7 Supplements to Focus on if You are a Vegan

People on a vegan diet entirely focus on plant-based food, meaning they exclude all animal products. Because they don’t want to eat animal products, whether for health or environmental reasons. A well-planned vegan diet can fulfill most of your nutrient requirements while also providing certain health benefits. However, as a vegan, you must monitor your vitamins and minerals to avoid deficiencies, particularly vitamin B12, which you can’t get from plant food. In this article, we discuss 7 supplements to pay attention to if you are on a vegan diet.

1. Vitamin B12

Several studies show that vegetarians and vegans are at a higher risk of vitamin B12 deficiency [1], [2], [3]. Vitamin B12 is essential for many processes in the body, including the metabolism of proteins and the production of red blood cells that carry oxygen. It also plays a key role in your nervous system’s health [4]. Insufficient vitamin B12 can cause anemia, infertility, bone disease, heart disease, and damage to the nervous system [4], [5], [6]. The recommended daily intake for adults is 2.4 mcg/day, 2.6 mcg/day during pregnancy, and 2.8 mcg/day during breastfeeding [7].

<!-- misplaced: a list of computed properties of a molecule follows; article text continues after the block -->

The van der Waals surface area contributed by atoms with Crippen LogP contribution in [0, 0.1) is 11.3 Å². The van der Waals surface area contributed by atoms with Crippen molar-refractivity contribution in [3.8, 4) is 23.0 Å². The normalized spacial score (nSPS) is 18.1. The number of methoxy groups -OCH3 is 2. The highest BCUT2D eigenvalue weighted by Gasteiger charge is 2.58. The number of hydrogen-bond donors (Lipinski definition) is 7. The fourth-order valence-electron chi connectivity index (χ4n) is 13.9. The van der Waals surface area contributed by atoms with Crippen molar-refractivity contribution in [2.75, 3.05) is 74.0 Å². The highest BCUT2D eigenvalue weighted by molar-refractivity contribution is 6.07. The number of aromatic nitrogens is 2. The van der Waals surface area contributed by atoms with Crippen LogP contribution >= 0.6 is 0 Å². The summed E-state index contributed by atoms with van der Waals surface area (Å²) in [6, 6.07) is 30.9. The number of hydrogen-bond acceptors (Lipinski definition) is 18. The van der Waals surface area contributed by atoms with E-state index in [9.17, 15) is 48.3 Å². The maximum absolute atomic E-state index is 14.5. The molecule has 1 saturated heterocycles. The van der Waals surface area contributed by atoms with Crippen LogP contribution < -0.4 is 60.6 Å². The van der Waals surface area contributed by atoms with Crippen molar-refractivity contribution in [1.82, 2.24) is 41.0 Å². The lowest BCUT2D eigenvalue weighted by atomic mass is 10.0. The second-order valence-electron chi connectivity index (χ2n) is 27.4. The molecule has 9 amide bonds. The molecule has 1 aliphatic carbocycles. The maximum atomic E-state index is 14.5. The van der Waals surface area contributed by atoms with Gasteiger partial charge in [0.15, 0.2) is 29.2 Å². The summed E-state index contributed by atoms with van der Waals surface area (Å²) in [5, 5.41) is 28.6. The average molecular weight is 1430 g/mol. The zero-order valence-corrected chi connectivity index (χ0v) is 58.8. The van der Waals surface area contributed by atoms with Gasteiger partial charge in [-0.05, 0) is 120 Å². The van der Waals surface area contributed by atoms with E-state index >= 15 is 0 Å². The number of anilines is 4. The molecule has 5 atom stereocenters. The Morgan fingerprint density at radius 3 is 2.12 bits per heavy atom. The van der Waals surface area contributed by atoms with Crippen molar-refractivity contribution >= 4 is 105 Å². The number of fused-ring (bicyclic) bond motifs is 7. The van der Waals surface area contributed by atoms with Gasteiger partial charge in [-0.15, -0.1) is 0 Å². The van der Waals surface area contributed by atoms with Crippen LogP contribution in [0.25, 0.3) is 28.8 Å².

The only proven way vegans can achieve these levels is to eat B12-fortified foods or take a supplement. B12-fortified foods often include vegetable milk, soy products, cereals for breakfast and nutritional yeast. Some plant foods appear to contain vitamin B12, but there is still discussion about whether this form is active in humans [8], [9], [10], [11], [12], [13]. It is important to remember that vitamin B12 is better absorbed in small doses. The less vitamin B12 you consume, the better your body absorbs it.